Diverticulosis is a condition in which small, bulging pouches (diverticula) form in the walls of the small intestine. When the diverticula become infected or inflamed, the condition becomes Diverticulitis. Once you develop diverticula, they do not go away unless you have surgery to remove them…surgery is very uncommon.
Most people who develop diverticula will not experience a flare. In fact, only about 5% of people with Diverticulosis will develop Diverticulitis. If you do experience a flare, the current treatment for Diverticulitis depends on the severity of your signs and symptoms.
There are also a few home remedies that may be effective in managing the pain and discomfort often experienced with Diverticulitis. We’ll explain the most widely used Diverticulitis treatments below.
How to Get Diverticulitis to Go Away
There are a number of traditional treatments and home remedies to get diverticulitis to go away. They include antibiotics, temporary liquid diet, digestive enzymes, probiotics, and functional foods for diverticulitis.
The first line of defense during a Diverticulitis attack is antibiotics, which treat the infection directly. It is extremely important to complete the prescribed antibiotics course. This ensures that Diverticulitis does not escalate into a more serious problem.
Temporary liquid diet
Doctors will often recommend a temporary liquid diet to help alleviate symptoms and give your body time to clear the infection. A liquid diet includes all liquids such as electrolyte drinks, water and juice as well as “liquid-like” food substances such as bone broth, Jell-O, and popsicles. Your temporary liquid diet should only last for 2-3 days before you re-introduce solid food back to your diet.
Home Remedies for Diverticulitis
Although the traditional course of treatment includes antibiotics and a temporary liquid diet, home remedies for Diverticulitis may be used in conjunction with traditional treatment methods. We recommend you consult your doctor and dietitian to make sure that these home remedies complement your primary treatment plan.
Some research supports using probiotics to reduce instances of Diverticulitis and symptoms during a flare. People with a healthy population of “good” bacteria in their gut have fewer reported instances of Diverticulitis, and when they do experience a flare, the symptoms are less severe.
Digestive Enzymes may also be helpful for digestive pain relief such as abdominal pain, nausea, constipation, and bloating. However, research does not explore the connection between Digestive Enzymes and Diverticulitis. Digestive Enzymes can be a helpful tool to create a healthier, more efficient gastrointestinal system and therefore are hypothesized to help avoid Diverticulitis flares.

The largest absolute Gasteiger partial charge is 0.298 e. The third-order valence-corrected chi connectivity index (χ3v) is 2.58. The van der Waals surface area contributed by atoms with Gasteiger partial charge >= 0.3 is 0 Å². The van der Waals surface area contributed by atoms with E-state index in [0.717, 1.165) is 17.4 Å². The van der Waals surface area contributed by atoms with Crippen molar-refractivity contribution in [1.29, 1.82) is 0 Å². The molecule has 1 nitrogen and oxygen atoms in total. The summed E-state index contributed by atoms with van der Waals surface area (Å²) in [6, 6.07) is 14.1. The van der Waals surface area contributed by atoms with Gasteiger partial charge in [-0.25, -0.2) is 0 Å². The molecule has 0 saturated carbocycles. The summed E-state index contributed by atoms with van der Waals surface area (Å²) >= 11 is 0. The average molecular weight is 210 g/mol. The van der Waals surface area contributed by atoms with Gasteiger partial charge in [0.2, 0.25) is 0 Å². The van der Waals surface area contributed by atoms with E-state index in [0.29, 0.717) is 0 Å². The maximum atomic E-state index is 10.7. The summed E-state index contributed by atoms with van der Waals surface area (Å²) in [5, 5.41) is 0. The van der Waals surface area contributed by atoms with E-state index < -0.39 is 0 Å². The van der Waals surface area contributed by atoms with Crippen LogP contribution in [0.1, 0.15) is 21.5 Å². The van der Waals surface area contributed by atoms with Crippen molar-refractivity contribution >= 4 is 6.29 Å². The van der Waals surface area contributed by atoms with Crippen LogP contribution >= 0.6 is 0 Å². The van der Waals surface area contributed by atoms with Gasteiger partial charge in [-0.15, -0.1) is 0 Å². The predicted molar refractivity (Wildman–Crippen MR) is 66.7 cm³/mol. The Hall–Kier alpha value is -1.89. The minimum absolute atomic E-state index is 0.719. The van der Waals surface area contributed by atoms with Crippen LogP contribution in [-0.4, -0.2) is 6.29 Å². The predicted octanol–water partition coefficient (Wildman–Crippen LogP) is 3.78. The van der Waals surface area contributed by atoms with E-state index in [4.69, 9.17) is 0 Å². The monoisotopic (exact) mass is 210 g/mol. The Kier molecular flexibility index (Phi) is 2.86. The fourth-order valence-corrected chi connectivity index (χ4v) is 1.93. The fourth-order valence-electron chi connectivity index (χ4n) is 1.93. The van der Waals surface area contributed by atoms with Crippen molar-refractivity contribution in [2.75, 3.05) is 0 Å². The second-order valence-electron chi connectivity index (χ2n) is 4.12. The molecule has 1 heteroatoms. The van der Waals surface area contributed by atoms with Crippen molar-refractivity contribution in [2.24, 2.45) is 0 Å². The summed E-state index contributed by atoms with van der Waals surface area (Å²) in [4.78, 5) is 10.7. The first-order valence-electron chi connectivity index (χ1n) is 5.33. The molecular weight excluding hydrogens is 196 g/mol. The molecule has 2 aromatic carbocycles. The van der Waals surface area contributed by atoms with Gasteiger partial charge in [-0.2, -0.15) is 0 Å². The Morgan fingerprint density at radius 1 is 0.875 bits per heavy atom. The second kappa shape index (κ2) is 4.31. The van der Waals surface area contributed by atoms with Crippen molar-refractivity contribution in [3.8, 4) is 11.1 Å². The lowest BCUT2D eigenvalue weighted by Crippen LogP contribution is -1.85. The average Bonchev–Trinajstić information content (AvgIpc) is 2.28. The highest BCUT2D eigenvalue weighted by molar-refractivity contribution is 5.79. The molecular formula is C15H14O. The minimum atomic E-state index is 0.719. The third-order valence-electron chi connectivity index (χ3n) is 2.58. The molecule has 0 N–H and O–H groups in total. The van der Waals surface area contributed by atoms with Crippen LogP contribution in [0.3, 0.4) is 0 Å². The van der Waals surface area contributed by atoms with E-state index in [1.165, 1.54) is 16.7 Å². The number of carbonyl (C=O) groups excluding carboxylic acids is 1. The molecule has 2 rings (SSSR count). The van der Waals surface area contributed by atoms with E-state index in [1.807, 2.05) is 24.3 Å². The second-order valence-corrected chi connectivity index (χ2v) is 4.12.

Functional Foods and Herbs
Garlic: Research shows that garlic has antimicrobial and antiviral effects that may help prevent and reduce infection, which can be helpful for Diverticulitis. However, it’s important to know that Garlic is also high in FODMAPS, which are short chain carbohydrates, and are not digested well in the small intestine. For people who know they have sensitivity to garlic, a pure allicin supplement is recommended in its place.
Tea: Green tea has anti-inflammatory, anti-viral, and antibacterial properties- all of which would be helpful for Diverticulitis treatment. However, there are many other teas that may calm Diverticulitis symptoms as well. Anti-inflammatory teas such as slippery elm, marshmallow, and chamomile may help lessen intestinal inflammation. Antibacterial teas such as goldenseal are known to have antibacterial properties but have not yet been proven effective in humans. Some researchers believe that antibacterial teas can help prevent Diverticulosis from escalating to Diverticulitis.
Essential Oils: There is no scientific evidence that links essential oils to diverticulitis relief. However, many people claim that these oils have helped with symptom relief. Essential oils have been proven to promote relaxation, relieve stress and reduce pain. One study concluded that topical lavender oil had similar pain relief to a prescription pain medication. For these reasons, essential oils may be an effective treatment in reducing pain and stress during a Diverticulitis attack.
Home remedies can be a great way to help manage symptoms during an attack. However, because the link between home remedies and diverticulitis treatment is scientifically robust, we recommend these tips in conjunction with your doctor’s prescribed treatment plan.
The bottom line is, if you have experienced Diverticulitis, follow your doctor and dietitian’s treatment plan. We expect an effective treatment plan to include antibiotics and a clear liquid diet. Depending on your preferences, you may consider adding home remedies to your protocol too!
For more information on how to manage a diverticulitis flare and improve your diet to deal with your diverticulitis, download our Diverticulitis Nutrition Guide.
Kaitlyn Willwerth is a Registered Dietitian at OnPoint Nutrition. Kaitlyn's work focuses on providing individualized health and lifestyle coaching and, most importantly, support. She is a Certified LEAP Therapist and has also completed the Monash University 'Low FODMAP Diet for IBS' online training course for health professionals.